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The broadcaster is no stranger to risk, but he doesn’t take chances with his health – at home or in the wild

 
You look a picture of health – has it always been this way?
Until I was 30 I never felt the need to exercise or watch what I ate. But as soon as I entered my fourth decade, I realised I needed to put a little more effort into looking after myself.

How has your diet changed over the years?
I’ve tried to reduce my dairy and meat consumption. I think as a nation we probably consume a little too much of both. Surprisingly, my health has improved over the years.

You’ve done some extreme challenges. How do you alter your diet to prepare for them?
For long-haul endurance challenges, such as rowing the Atlantic, racing to the South Pole or running the six-day Marathon Des Sables, I’ve had to gain weight. During the challenges, I burn upwards of 6,000 calories a day, so it’s important to start with a good body weight.

How do you stay super fit when you’re not doing a challenge?
As hard as it is, I try to find an hour for exercise every day. It’s as much for my brain as it is for my body. A run, the gym, a workout in a hotel room or on a forest floor… There’s always a way.

It must be hard to eat well on the move. What are the best healthy foods you’ve discovered on your adventures?
Travelling as much as I do means it’s too easy just to graze on junk, so I make a point of planning ahead with healthier alternatives. I rate Eat Natural bars. I also helped to produce a range of pulse-based snacks called Dilly & Wolf.

Which food do you miss the most when you’re away?
It’s usually the comfort foods, such as pasta dishes – I love spaghetti bolognese.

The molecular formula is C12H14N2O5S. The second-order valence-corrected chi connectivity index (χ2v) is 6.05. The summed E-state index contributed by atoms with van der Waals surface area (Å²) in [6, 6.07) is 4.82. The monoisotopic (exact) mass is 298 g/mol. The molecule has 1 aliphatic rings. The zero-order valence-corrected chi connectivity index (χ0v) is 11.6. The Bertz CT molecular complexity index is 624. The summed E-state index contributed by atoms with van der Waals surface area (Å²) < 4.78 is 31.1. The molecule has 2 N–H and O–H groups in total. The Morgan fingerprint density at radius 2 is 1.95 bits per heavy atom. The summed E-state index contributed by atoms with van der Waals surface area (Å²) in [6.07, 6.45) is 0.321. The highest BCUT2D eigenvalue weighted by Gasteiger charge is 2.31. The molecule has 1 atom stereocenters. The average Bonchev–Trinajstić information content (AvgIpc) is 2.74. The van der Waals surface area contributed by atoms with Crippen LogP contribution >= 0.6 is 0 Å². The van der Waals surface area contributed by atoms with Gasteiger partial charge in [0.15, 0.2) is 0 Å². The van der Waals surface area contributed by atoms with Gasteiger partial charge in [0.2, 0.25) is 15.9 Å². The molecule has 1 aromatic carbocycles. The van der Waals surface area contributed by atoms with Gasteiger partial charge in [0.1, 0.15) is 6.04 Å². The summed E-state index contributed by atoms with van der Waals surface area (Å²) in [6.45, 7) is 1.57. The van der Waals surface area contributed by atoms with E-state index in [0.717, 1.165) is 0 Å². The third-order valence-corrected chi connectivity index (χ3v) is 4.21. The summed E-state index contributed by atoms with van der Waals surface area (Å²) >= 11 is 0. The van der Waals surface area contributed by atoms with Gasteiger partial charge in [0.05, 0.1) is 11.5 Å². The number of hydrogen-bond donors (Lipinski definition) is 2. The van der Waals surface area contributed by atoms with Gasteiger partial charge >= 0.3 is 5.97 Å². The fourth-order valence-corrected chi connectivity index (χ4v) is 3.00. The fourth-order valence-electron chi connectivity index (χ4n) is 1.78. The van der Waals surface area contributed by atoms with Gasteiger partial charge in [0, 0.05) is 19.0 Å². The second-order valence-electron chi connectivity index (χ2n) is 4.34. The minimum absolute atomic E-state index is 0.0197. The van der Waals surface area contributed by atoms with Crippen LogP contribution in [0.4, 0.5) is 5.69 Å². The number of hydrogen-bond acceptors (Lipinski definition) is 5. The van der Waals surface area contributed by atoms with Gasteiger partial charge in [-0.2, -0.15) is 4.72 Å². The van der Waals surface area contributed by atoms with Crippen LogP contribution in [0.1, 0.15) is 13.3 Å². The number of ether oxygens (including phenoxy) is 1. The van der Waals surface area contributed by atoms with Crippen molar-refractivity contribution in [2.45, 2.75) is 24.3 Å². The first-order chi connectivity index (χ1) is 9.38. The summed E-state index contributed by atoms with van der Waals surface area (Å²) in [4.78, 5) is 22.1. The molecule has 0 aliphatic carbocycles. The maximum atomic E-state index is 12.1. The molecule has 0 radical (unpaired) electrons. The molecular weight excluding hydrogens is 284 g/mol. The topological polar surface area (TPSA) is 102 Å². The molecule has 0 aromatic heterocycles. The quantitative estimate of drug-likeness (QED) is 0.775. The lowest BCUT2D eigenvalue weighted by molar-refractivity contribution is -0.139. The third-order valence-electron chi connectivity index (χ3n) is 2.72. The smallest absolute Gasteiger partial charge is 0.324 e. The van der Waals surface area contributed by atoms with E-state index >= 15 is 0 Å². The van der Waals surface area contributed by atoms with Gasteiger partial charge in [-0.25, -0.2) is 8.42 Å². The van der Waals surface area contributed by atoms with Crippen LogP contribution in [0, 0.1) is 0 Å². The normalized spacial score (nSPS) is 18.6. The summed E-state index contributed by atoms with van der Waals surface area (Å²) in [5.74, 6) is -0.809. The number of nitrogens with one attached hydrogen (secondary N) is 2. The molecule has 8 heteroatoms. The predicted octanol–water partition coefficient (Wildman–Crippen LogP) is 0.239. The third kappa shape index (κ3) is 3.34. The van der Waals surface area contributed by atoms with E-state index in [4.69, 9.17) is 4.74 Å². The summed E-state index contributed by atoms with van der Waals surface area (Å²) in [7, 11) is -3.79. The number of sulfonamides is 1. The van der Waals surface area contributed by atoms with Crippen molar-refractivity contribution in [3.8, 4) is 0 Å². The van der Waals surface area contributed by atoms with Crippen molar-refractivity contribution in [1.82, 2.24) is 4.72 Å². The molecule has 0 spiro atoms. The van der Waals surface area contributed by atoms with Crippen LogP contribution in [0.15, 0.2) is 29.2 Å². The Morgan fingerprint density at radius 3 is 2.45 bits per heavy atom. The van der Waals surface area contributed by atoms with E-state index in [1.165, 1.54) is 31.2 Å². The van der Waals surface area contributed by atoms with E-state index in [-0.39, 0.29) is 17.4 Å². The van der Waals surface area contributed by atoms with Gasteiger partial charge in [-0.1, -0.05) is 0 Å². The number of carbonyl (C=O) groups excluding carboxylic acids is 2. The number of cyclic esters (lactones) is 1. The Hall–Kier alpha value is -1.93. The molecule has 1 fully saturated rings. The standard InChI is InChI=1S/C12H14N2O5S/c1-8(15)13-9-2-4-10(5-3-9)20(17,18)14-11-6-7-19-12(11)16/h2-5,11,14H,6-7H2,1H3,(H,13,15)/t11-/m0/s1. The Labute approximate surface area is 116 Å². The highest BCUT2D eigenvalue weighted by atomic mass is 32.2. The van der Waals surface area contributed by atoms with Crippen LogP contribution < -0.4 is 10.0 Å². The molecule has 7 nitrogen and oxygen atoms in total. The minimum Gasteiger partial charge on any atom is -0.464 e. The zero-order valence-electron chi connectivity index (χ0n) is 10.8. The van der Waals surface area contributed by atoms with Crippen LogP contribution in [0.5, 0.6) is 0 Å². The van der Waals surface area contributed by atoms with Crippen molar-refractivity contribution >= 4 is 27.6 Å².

What are your guilty food pleasures?
Crisps and chips. Call me a typical Brit, but I find a bag of salt and vinegar crisps almost irresistible.

Have your tastes changed at all?
Apparently taste buds change every seven years – and I’m finding myself increasingly turning away from meat.

Do you stick with healthy eating and safe alcohol drinking levels?
Not at all, but I do keep an eye on things. Like most people, a second helping/bigger portion is always a temptation. My philosophy is to eat and drink everything in moderation, and to ensure an hour’s exercise every day to counter it.

We hear you’re doing your bit to help save the bees…
Indeed. Ever since I spent a year living off the land for the BBC series Castaway, I’ve found myself worrying about the environment. Keeping bees is a simple, fun and fascinating way of doing my small bit. And my kids love them.

If you’re making a healthy supper for the family, what will it be?
Roasted fresh fish with rice or quinoa and raw vegetables, and a glass of still water. They love it.

Do you have any recurring health issues?
I’m particularly prone to colds – it’s probably all the air travel I do (I think air conditioning is the main problem). I’ve recently tried cold water remedies: cold plunge pools, cold showers, cold baths, etc. They’re supposed to boost the immune system and so far they seem to be working.

Do you swear by any particular ingredient for your good health?
Taking echinacea seems to do the trick when a cold is approaching. But again, I believe in everything in moderation.

Any part of your body you wish was leaner?
I have the biggest calves and bottom! I used to hate them, but I’ve come to realise they both serve me rather well.

Any more challenges coming up – and any you wouldn’t do?
I always like to have physical goals and I have several plans for next year. But I think BASE jumping [leaping off buildings or cliffs, etc] is a risk too far. There have been too many deaths this year alone.

Do you worry about your children’s diets?
Of course. A lot of food is laced with invisible sugar and salt. There’s too much temptation everywhere you go. Walk into any petrol station and it tells the tale of our food – junk food and fizzy drinks are prolific. It’s all sugar and artificial ingredients and no emphasis on health.

Tell us a surprising fact about you that people may not know…
I have a low resting heart rate of between 35 and 45 beats per minute. I inherited it from my grandfather. It’s quite useful.
 

Three things I love

THE SEA There is something magical about the sea. It’s calming, fascinating, and keeps you healthy, too. I love paddle boarding, kayaking and swimming. But I’m just as happy on a boat, staring into the water to see what marine treasures I can spot. Wonderful.

FAMILY WALKS These are sacred to me. My family are the most important thing in my life, and these shared experiences are to be treasured. It’s great to be close to nature and stay fit at the same time.